which Confederate writers, through
caricature, encouraged the people at
large to direct their spite and contempt
of the enemy.
Dr. Abbott also addressed the youth
fellowship group at the Tucker Metho-
dist Church in Tucker, Georgia in
October. His subject was "The History
of the Christian Sacraments."
The Flying Petrel
Coach of the Year receives bronze plaque from Ed Miles '27
Steve Schmidt, OABC president and Dr. Agnew approve.
PIN HOLSTER FETED
Coach Garland F. Pinholster was guest of honor at the first OABC dinner-
meeting of the 195S-59 school year. His selection as Georgia's Basketball Coach
of the Year by sportswriters of the Atlanta Newspapers, Inc.. was recognized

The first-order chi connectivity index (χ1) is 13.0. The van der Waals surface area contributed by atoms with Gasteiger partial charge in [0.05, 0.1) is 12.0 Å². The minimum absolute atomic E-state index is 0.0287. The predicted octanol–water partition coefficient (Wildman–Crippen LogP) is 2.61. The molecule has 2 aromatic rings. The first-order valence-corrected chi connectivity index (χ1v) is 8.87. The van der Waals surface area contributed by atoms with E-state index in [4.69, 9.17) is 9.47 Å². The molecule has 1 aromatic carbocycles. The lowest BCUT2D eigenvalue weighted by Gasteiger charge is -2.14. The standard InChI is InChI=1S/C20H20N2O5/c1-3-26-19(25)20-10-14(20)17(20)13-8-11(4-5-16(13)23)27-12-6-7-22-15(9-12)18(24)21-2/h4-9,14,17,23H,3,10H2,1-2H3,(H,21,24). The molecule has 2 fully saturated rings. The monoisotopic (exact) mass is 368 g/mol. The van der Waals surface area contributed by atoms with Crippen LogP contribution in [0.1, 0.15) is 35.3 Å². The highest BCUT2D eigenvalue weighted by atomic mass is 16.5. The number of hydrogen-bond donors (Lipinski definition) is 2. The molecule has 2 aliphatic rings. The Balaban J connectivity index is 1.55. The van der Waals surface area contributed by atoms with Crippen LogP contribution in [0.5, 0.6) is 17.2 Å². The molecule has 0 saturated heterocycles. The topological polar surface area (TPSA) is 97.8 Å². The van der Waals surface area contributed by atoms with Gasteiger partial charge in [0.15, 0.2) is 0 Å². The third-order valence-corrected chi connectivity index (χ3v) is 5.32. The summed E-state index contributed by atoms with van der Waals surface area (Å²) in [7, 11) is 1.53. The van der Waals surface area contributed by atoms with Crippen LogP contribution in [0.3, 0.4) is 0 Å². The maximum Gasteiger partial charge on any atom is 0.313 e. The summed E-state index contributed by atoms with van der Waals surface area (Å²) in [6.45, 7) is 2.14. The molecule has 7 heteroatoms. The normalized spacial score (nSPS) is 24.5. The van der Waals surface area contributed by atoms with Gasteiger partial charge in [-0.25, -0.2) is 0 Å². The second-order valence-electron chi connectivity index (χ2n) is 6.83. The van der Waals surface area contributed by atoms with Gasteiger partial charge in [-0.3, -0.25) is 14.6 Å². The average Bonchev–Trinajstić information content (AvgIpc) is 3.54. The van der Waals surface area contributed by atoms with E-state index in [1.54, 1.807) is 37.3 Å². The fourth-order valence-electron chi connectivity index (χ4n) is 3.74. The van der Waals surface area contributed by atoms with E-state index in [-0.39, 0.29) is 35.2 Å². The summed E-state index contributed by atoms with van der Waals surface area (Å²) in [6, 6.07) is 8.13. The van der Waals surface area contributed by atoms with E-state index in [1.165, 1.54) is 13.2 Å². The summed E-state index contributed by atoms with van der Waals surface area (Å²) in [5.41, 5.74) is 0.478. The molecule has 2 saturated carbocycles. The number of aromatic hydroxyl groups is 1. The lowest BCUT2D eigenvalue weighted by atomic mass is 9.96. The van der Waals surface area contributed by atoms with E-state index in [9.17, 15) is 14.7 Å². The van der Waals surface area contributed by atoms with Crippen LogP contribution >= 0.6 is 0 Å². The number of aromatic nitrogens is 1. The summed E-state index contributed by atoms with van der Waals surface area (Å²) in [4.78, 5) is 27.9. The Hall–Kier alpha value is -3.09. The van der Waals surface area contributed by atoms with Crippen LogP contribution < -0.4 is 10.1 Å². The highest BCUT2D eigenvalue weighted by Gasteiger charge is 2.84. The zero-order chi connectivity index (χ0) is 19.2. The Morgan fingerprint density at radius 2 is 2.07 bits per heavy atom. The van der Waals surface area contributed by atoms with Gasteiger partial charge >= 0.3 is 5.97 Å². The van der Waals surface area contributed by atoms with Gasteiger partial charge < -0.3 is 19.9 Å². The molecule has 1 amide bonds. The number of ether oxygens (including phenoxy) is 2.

in a plaque which was presented him by Ed Miles '27. Atlanta Journal sports-
Some 50 in attendance heard Pin-
holster say "'from a physical and talent
standpoint, this is the best team 1 have
ever coached. If the team morale is
half as good as it was last year, and
it's great now. we should have a very
President Donald C. Agnew and O.
U. Trustee Bill Perkins '29 made state-
ments concerning the progress of the
fieldhouse. They said an architectural
firm has been selected by the Board
of Trustees and plans including front,
rear and side elevations and floor plans
have been completed. However, the
architect's rough cost estimate is some-
what over the limit set by the Board. A
more detailed set of plans is now in
progress so that a closer cost estimate
can be made. The odds are better than
even that ground will be broken late
Pinholster introduced the 1958-59
eleven-man basketball squad to the
Prior to the beginning of the school